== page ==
Footprints in the Sands of Time

John Ballance, Intern Minister
First Unitarian Church of Pittsburgh
November 29, 2015

When we think of transience from the religious perspective, we tend to focus on lamenting that we are mortal, that we will not live forever. Intellectually, we understand that we are mortal, but there is something in the human psyche that rebels at the thought that we will die. Rev. Herndon teased us on that issue in his sermon on November 1, which he titled, “Today I Am Immortal, Don’t Know About Tomorrow!” That folks are of two minds on the subject of our mortality is a matter that I do understand, since I too am caught on the horns of that dilemma, knowing intellectually that someday I will die; nevertheless, my mind steadfastly refuses to accept the concept that I can cease to be.

Certainly, the world existed before I was born, and that fact my mind understands and accepts. But in the future, for me to cease to be and the world to continue without me? No, my mind cannot truly envision that. After all, who then would run the world? Who would inform stupid and careless drivers that they have been stupid and careless in the way they drive? Who would affirm that my wife makes the best apple pie in the whole world? Who would tell my lilies and irises when they should bloom? How could the possessive not still work with respect to them—they are MY lilies and MY irises. Clearly, they cannot be MY lilies and irises if I no longer exist. No, my mind says, you are entirely correct, such things simply cannot be, you cannot cease to exist.

Our mind teases us on this issue. When forced to confront reality, we glide from resistance to the idea of our mortality to a grudging, tacit recognition that we are indeed mortal, and from there to start worrying about what our legacy will be. We cannot possibly cease to exist if we live on through our children or through some work or other of ours that continues on, the good works we have done that continue to cascade good deeds into the future. As W.H. Auden says in his wonderful poem about the death of William Butler Yeats, “…he became his admirers.” All of us yearn to feel that when we die we will be missed, we will be mourned, we will be remembered long and praised long for our character, for our good deeds that continue to bless others, for our love that endures through others.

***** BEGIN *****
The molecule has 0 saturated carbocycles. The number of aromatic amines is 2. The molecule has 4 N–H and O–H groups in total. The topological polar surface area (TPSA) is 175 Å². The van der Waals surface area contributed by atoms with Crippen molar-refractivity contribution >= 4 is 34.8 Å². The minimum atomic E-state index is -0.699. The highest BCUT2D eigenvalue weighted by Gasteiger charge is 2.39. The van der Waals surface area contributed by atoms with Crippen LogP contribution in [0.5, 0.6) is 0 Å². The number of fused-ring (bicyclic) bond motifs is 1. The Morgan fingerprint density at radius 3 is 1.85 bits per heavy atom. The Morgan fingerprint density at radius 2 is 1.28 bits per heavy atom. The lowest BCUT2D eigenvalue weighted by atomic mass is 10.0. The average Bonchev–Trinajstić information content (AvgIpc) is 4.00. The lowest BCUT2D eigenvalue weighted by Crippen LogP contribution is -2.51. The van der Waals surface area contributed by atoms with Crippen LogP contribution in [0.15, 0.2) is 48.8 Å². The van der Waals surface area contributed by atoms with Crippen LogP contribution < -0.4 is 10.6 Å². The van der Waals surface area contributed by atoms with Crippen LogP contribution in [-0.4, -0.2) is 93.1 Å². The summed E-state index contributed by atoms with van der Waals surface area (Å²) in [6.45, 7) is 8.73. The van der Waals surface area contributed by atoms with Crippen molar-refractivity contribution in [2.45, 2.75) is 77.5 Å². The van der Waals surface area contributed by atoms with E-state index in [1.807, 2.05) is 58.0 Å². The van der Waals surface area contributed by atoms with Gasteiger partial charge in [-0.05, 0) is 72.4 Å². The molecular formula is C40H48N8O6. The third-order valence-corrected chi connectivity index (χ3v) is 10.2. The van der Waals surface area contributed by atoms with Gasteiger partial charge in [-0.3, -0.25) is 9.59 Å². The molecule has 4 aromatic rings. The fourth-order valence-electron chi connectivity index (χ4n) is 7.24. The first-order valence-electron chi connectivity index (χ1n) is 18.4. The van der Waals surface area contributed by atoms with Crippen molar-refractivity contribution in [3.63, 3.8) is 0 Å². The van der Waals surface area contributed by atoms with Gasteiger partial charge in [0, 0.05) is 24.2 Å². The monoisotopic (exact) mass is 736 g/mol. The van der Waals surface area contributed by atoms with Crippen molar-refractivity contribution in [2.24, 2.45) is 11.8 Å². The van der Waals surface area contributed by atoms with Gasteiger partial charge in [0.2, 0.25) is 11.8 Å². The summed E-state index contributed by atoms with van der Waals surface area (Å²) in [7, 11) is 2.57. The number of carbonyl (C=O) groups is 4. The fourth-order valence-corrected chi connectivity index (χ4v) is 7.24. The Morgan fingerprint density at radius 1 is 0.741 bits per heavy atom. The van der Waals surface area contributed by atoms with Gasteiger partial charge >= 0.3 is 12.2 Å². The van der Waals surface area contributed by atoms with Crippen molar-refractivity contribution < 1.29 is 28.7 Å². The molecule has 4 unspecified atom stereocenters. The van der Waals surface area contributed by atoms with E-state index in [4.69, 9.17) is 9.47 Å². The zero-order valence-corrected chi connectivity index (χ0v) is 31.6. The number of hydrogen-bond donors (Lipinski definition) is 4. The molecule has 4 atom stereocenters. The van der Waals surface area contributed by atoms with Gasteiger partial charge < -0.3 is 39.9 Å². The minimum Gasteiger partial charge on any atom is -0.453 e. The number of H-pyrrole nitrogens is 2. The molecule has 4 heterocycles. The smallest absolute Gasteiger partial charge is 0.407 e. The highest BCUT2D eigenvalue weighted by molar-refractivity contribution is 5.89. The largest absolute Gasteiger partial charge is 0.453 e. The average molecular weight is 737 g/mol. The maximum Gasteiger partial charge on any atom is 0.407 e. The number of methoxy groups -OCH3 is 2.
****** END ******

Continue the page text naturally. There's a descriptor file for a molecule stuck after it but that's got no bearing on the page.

But we can get stuck fretting over our legacy. As we say each Sunday as part of our liturgy, “actions speak louder than words.” I believe that there are only two real merits of contemplating our legacy. The first is the recognition and admission that in thinking about our legacy, we are admitting our mortality. The second is that in thinking about what we would like our legacy to be, we start to frame the values that will in fact determine our legacy. We might well ask ourselves at this point, “Will our legacy be defined by what we do or by our character?” I think the answer to this question can only be “Yes!” I am not sure that it is useful to try to decide whether we will best be defined by our deliberate actions or by the kind of person we become and how our character affects other people. But our thinking through the critical issue of our core values defines the pole star that determine the arc of our lives; the values we consciously define become fundamental drivers of our lives in those actions that are inherently transient.

Thus far, we have been dancing around the idea that I now want to bring front and center. That idea is that rather than to fret about permanence, we would be better served by accepting transience, and rather than resisting transience, embrace it and celebrate it. Transience is a simple fact of life, the law of nature. In Ecclesiastes, the Teacher says “Vanity, vanity, all is vanity.” I prefer to say “Transience, transience, all is transient.”

The best personal illustration I can give you on this point is something that occurred on a trip on business to Japan in 1983. One afternoon when I was in Kyoto and did not have business engagements, I decided to take a walk. It was a beautiful spring day, and at the height of cherry blossom time in Kyoto, although I was completely unaware of that when I planned the trip. The cherry trees were covered with millions of white blossoms; they looked like tree versions of the ballerinas in Swan Lake. They were stunningly beautiful in the soft spring sunshine. People had gathered in a nearby park, where they sat on bamboo mats drinking beer and conversing with friends, while children ran and shouted, some of them with goldfish in small plastic bags full of water. A glorious day with nothing more important to do than to enjoy friends and nature’s glory.

There was a hard rain that night, and when I woke up in the morning, all the cherry blossoms had been stripped from the trees and lay several inches deep at the curb, like a late spring snowfall. It’s a good thing that the people had enjoyed them that one precious sunny afternoon.